Uncle Mike and I were quite shaken upÖreality hadnít really set in yet though. We finished unloading the truck and then he took me homeÖsoaking wet. It was now about 7pm, 2 hours from when we said weíd be back. Dad was quite mad when I got home. This was the 2nd time in 2 months that Uncle Mike had brought me home soaking wet. The 1st time was due to a similar incident where I wound up going into the ocean in the middle of April to get a 8 year old kid. I got sick after that. Ocean water in Maine doesnít get much warmer than 50F even in the middle of August and in April itís about 40F. Pretty darn cold.

I pushed past dad and went into the house. Uncle Mike told dad to "leave him alone, let me tell you what happened." Dad couldnít have possibly imagined what just happened, he mustíve thought that I had fallen in the water from doing something stupid. After learning the story he had a totally different aspect on things.

I told mom what happened. I donít think she comprehended it either at firstÖnone of us did. Then all the extended family was called so that they wouldnít see it on the news and wonder what happened. Iím glad that my kid sister was only 6 at the time, so that she couldnít understand what was happening.

Late that night Wayne (one of the EMT-Iís) called me. He said that the ER crew, Debbie and him worked on Chester for about 3 hours without success and the doctor had to call the code. I knew full well that he was going to die, but I had the hope that heíd pull though. Hope wasnít enough. I talked to his parents and they reassured me that we did our best and there wasnít anything more that we couldíve done.

I didnít sleep that night. I didnít sleep for many nights. The next day Channel 7 news turned up in the driveway. They were the last people I wanted to see. I didnít want anything to do with them, but supposedly a 13 year old doing CPR is some heroic thing..blah blah blah. Mom insisted that I go talk to then, reluctantly I did and they got their story for the 6 oíclock news. I read the newspaper the next day and they had the story all screwed upÖtypical.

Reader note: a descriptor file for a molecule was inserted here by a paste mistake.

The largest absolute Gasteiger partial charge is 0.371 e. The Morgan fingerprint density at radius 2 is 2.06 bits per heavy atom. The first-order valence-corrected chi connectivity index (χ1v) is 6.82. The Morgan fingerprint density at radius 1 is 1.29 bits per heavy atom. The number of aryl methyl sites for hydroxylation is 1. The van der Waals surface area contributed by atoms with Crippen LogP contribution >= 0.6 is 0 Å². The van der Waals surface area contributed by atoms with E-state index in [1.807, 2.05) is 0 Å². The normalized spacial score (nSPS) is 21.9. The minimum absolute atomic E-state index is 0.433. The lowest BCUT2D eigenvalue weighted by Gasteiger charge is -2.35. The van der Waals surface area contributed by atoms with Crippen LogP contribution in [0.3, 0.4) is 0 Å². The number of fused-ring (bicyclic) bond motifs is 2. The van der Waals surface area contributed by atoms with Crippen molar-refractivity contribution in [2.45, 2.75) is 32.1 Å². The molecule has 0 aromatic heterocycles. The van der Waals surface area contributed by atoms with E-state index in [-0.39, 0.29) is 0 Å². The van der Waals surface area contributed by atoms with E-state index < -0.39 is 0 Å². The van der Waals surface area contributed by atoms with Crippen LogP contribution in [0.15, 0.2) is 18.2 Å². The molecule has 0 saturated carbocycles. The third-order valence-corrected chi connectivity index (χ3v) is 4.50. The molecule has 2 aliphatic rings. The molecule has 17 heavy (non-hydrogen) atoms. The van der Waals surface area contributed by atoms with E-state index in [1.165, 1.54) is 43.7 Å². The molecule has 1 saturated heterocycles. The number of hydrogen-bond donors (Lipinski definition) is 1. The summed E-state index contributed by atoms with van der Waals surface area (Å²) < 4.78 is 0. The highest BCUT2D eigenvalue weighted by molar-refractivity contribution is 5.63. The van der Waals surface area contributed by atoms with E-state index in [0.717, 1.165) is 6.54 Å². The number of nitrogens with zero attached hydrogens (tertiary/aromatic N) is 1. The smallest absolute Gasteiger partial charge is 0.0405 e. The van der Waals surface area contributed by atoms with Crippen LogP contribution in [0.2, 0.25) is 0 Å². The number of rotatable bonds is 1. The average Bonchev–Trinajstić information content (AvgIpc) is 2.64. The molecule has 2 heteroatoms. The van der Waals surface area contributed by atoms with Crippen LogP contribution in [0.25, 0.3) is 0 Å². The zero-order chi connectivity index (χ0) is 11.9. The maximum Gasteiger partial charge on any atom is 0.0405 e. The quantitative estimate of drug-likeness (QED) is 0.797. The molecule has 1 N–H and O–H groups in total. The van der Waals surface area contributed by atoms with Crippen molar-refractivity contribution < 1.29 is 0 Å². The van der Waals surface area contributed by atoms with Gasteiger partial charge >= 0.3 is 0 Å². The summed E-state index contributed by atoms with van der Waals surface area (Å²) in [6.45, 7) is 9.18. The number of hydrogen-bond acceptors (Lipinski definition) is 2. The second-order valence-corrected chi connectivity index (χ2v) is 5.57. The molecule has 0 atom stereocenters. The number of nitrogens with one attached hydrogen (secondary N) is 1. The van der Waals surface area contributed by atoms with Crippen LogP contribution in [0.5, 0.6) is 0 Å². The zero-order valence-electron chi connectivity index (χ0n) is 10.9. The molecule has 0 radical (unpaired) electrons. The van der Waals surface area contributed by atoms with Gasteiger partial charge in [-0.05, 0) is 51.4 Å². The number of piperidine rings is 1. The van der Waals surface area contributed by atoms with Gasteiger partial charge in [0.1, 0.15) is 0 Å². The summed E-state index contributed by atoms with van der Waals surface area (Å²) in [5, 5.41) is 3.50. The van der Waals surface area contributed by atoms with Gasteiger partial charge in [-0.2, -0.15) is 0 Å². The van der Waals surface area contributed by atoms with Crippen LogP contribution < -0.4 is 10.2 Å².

My boy scout troop heard about it. One of the game wardens who responded was a troop leader. Paperwork was submitted to the national council so that I would receive the "National Certificate of Merit" from BSA. I remember the night that mom took Uncle Mike and me to Bangor to a meeting for this. They wanted to make sure that all the facts were straight. I didnít want anything to do with it. I wasnít a hero, I lost him, thereís no bringing him back. I just did what I had to do, I tried and I failed. I didnít want an award. I didnít earn SH!T if he was alive, maybe I would have felt differently. Uncle Mike backed my parents and everybody else 100%. He strongly felt that I deserved this.

A few months later a Court of Honor was held for me. They presented me with the award. All of my family, the ambulance crew (in uniform), Chesterís parents, people from church, state police, game wardens, people I didnít even know and a lot of others were there. A lot of people stood up to speak. Some spoke of how they wished their kids could be like me, others spoke about things they had done, others about the pride of Boy Scouts, others just praised me on a job well done..and on and on it went.

I wasnít shutting it out. Just wanted it to be over. I had a hard enough time dealing with it in the first place and now everybody knew about it.

To this day Iím no hero and I still donít think I deserved the National Certificate of Merit. The plaque still hangs on the wall at mom & dads. I donít want it in my house as a constant reminder, I see it every time I visit them. I donít go around talking about what happened. Iíve been getting shivers just typing this. Iíll always remember it, I donít need people asking me "what was it like?" "youíre a hero" etc. (Rubieís are an exception, feel free to ask any questions or throw me any comments you wish)

It took me 3-4 years to fully get over it. It constantly nagged meÖwhat could I have done differentÖwhere did I screw up?

A couple of the EMTís on the ambulance nagged on me and finally got me to promise to join the service when I was told enough. I joined in July 1997 right before I turned 16. That fall as a sophomore in high school I took the EMT-B course and passed with an A-. Passed the state/national registry test and finally got licensed. That following January I joined the fire dept. Thatís how I wound up where Iím at now as a volunteer EMT/firefighter. I tried to quit EMT work onceÖ. that lasted just about 3 months before I was back at it again. Itís gotten into my blood now, so thereís no quitting.

The moral of the story is "LEARN CPR" no matter how old you are and donít get the attitudeÖ "Iíll never hafta use it".

I didnít think I ever would eitherÖlook what happened. 2 weeks after I finished the CPR courseÖI had to do it.

Be safe and stuff
Eli